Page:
• February 23, 2011  - Anonymous says:

    Justin wins the prize with his first paragraph. Too many 3rd and short play calls where they tried to do something fancy (aka stupid)…instead of doing what they did best. I’m hoping that was Weis, and we won’t see that crap again next season.

  • February 23, 2011  - Mark says:

    The 3rd and short stats are exactly why Jamaal was not paid too little, but likely too much. As good as he is, you can’t depend on him to get yards when you absolutely need them, which is why he’ll never be an every down guy, or as valuable overall as Priest and LJ were here.

  • February 24, 2011  - Mark B. says:

    Charles was hardly given the ball on 3rd and short. He was used that way a lot in the Pro Bowl. I know it’s the Pro Bowl, but Charles showed he could get it done. T.Jones did run out of gas and I don’t see him getting any better at his age. Lets draft a guy like DeMarco Murray in the third or fourth round. He is a great pass catcher out of the backfield. Since he was used in the Spread in Oklahoma he was always running out of the shotgun. Lets put a big body in front of him and see what he can do. But I would like to see Charles get some touches on 3rd and short.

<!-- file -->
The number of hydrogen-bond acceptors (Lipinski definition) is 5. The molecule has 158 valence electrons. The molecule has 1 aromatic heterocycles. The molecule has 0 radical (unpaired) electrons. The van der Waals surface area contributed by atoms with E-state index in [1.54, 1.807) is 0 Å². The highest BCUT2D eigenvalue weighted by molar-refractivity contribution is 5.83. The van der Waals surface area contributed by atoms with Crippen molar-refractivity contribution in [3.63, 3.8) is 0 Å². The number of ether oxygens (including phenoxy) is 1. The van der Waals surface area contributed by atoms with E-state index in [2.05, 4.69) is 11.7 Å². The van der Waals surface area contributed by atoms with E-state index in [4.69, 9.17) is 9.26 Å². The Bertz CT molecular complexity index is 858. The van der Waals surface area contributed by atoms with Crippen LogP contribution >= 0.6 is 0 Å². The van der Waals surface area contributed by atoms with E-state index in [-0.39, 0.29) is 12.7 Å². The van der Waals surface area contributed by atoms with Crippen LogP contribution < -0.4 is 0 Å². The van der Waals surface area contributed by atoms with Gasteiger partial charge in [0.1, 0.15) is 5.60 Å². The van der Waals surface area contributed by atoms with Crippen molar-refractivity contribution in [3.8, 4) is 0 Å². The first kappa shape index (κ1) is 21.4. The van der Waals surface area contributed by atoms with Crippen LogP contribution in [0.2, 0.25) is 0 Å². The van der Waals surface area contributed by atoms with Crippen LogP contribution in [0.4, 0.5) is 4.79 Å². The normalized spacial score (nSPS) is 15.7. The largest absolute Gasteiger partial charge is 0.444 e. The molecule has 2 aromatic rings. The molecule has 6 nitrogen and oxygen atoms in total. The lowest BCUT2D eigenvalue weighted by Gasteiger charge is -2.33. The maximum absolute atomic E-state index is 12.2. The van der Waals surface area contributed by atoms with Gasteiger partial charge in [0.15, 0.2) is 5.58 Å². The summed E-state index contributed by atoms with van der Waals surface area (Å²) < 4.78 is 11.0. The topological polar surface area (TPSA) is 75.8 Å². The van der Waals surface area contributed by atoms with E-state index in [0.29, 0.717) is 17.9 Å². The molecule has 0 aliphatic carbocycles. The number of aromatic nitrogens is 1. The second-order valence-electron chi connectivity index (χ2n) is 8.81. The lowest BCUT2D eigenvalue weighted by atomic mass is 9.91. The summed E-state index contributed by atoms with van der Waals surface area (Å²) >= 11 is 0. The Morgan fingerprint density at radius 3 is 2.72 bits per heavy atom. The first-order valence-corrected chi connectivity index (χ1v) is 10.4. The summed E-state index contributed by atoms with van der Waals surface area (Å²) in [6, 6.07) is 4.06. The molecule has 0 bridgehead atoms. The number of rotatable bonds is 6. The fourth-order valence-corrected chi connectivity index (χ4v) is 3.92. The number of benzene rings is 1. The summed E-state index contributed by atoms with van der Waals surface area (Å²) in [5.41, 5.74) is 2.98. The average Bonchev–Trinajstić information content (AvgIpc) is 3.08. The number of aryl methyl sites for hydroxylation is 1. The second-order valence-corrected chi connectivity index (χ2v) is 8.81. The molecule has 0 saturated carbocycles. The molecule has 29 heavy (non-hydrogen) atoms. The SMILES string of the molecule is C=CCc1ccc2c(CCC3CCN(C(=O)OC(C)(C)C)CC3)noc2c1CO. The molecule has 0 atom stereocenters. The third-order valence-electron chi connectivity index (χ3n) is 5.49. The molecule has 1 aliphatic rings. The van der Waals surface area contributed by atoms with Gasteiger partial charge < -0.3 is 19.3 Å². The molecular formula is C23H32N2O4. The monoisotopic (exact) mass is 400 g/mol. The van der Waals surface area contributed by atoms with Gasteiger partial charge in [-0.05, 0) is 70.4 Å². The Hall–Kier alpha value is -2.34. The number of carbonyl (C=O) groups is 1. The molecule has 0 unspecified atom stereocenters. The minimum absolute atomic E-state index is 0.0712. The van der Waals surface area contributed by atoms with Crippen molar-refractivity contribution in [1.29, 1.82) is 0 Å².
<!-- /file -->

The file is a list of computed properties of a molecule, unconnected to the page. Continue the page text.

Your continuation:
Leave a Reply


2011 Senior Bowl
Chiefs Players
College football
Combine 2010
Combine 2011
Cup O'Chiefs
Draft 2010
Draft Profiles 2010
Game Coverage
Hall of Fame
Mouth Of Todd
Other News
Practice Update





         Copyright 2010 Bob Gretz. May not be used or reprinted without the expressed written consent of Bob Gretz.